AFib, Work Stress and Assessing your Priorities

AFib, Work Stress and Assessing your Priorities


Regardless of your job, chances are good that you experience stress from time to time as a result. When managing a chronic condition is added to your workload, it may prompt you to question whether you can handle all that you have on your plate.

According to Dr. Barry J. Jacobs, a clinical psychologist and American Heart Association spokesperson, there are several reasons that people feel stress at work. If you’re living with AFib, you may want to assess these common stressors and determine if you need to make some changes to help you live a more peaceful life and take quality time for self-care.


Self-Assessment Questions:


Do I need to better manage expectations?


“Having too much responsibility and too little authority can be very stressful,” Jacobs says. “It can also be difficult if you feel that the expectations of your job are beyond what you are able to deliver.”

Are my work hours appropriately matched with my health needs?


Americans are also working more hours than ever before, especially over the past 20 years, says Jacobs. This intense amount of work causes many people to feel like they are never able to catch up on work duties, no matter how many hours they put in, compounding their level of stress.

If this sounds like you, take note of the following tips to help you manage stress in the workplace.

Can I adjust the way I am managing my time to create a healthier situation?


Practicing effective time management is key to lessening stress in the workplace. Jacobs recommends starting projects far ahead of deadlines to guard against scrambling at the last second.

Take note of how long tasks or projects take you to complete so you can best manage your own expectations and those of your colleagues. Avoid the stress of being late to meetings by setting your watch five to 10 minutes ahead.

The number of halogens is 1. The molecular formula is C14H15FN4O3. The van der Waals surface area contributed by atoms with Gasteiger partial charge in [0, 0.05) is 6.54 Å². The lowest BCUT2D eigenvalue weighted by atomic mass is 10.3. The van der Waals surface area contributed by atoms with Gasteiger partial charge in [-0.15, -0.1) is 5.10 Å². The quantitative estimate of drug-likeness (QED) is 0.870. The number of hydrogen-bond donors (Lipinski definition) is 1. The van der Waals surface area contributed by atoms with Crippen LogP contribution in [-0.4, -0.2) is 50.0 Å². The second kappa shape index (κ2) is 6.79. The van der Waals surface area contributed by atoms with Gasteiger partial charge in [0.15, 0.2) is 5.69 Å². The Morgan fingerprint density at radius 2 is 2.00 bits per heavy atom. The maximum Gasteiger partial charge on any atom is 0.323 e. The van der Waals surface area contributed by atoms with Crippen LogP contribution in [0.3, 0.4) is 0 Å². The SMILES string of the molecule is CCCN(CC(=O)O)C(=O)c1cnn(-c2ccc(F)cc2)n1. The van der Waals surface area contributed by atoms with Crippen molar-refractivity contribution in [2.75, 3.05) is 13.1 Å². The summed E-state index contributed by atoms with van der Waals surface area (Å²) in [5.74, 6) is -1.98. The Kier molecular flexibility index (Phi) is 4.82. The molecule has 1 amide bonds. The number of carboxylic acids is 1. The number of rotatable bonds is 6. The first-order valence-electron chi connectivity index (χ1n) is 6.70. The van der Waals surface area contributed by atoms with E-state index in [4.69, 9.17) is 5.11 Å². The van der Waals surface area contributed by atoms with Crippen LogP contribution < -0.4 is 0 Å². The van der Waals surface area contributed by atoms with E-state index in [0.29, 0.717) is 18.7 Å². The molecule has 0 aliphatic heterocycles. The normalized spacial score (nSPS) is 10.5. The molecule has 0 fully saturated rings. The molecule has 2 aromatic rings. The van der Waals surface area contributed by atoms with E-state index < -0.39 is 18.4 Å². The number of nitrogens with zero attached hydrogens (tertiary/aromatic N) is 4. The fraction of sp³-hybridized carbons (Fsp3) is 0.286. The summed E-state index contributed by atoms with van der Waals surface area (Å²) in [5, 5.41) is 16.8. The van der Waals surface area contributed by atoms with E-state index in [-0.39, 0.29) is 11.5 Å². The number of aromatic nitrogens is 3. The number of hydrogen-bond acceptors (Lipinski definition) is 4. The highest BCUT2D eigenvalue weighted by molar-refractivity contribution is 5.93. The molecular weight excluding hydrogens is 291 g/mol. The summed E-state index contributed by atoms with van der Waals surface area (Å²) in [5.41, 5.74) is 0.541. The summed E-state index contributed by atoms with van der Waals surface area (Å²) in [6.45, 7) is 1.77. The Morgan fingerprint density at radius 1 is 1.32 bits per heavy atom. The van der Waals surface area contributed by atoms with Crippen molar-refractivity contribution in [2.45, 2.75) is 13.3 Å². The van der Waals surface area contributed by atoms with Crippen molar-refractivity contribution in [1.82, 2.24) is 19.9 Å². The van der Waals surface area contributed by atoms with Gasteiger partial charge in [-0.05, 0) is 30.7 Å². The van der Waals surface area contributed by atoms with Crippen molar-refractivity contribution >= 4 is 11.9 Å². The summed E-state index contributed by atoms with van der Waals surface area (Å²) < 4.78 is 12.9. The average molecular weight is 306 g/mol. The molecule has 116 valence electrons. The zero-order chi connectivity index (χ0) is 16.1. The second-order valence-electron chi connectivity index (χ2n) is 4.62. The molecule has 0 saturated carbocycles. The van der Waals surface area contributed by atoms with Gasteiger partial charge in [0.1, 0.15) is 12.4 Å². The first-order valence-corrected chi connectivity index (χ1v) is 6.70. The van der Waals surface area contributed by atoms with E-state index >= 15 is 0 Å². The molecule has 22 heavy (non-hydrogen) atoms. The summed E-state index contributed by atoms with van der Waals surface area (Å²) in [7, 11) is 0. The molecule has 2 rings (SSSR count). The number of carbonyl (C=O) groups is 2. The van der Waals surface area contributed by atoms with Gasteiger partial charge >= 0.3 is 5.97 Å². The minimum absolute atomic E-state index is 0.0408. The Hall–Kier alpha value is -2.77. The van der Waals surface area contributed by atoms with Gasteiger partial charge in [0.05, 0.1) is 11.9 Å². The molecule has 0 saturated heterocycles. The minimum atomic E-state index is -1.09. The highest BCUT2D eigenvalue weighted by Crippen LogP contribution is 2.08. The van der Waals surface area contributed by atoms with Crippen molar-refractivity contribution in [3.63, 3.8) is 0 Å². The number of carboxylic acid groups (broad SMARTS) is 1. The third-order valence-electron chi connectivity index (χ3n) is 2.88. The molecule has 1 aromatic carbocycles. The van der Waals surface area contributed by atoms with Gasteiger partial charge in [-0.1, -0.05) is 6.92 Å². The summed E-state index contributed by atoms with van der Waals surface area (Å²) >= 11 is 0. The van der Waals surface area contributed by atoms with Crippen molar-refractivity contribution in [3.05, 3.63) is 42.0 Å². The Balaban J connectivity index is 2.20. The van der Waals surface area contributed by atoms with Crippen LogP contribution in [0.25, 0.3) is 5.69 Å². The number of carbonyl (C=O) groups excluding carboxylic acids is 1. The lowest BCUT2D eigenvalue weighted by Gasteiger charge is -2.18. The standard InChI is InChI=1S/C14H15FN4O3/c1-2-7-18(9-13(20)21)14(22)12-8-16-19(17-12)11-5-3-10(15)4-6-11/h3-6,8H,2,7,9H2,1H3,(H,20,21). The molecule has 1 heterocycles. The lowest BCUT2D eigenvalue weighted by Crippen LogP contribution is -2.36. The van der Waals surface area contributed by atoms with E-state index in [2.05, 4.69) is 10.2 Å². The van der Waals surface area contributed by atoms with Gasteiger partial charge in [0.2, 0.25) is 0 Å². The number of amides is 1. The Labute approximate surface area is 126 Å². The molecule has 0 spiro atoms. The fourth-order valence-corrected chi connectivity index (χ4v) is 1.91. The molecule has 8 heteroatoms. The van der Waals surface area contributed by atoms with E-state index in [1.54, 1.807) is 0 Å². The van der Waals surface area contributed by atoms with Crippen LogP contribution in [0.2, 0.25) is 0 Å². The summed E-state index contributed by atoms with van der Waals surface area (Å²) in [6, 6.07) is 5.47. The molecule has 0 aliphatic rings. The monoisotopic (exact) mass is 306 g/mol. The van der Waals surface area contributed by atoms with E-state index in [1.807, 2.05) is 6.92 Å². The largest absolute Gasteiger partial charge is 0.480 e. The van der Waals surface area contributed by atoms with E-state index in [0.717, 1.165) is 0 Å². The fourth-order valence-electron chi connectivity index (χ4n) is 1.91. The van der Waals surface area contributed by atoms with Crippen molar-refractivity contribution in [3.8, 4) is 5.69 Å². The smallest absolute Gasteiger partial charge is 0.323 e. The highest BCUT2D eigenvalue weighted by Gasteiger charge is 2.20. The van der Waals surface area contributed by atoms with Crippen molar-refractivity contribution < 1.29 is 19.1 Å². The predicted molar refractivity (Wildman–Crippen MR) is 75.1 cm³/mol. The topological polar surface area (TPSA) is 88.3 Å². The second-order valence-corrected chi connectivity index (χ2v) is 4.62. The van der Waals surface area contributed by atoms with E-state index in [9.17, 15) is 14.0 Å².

Would I benefit from learning to focus on one thing at a time?


Instead of trying to deal with everything at once—answer emails, make calls, organize your desk, finish a report—focus on accomplishing one thing at a time. For example, answer emails for an allotted amount of time, then stop and focus on something else, like the report you need to finish. This helps minimize stress by allowing you to focus on the objective at hand instead of feeling scattered.

Do I need to take more frequent breaks to reduce stress and place a higher priority on my heart health?


“We all need to build in rest periods during the day,” Jacobs says. “Working through lunch is a terrible way of managing stress. Try taking 30 to 60 minutes to step away from your desk and decompress. You will come back with a sense of replenishment.”

Do I need to help my coworkers understand the need to adjust their expectations of me?


Managing a chronic condition can take time and will most likely require you to adjust your priorities in some way. While it is important to challenge yourself at work, taking on more than you can handle can create a tremendous amount of stress.

“If you have no chance of meeting expectations in the workplace, it can cause feelings of demoralization,” Jacobs says. “Find ways to decrease the demands made upon your self, if that means being less self critical or having a frank conversation with your superior about adjusting your workload.”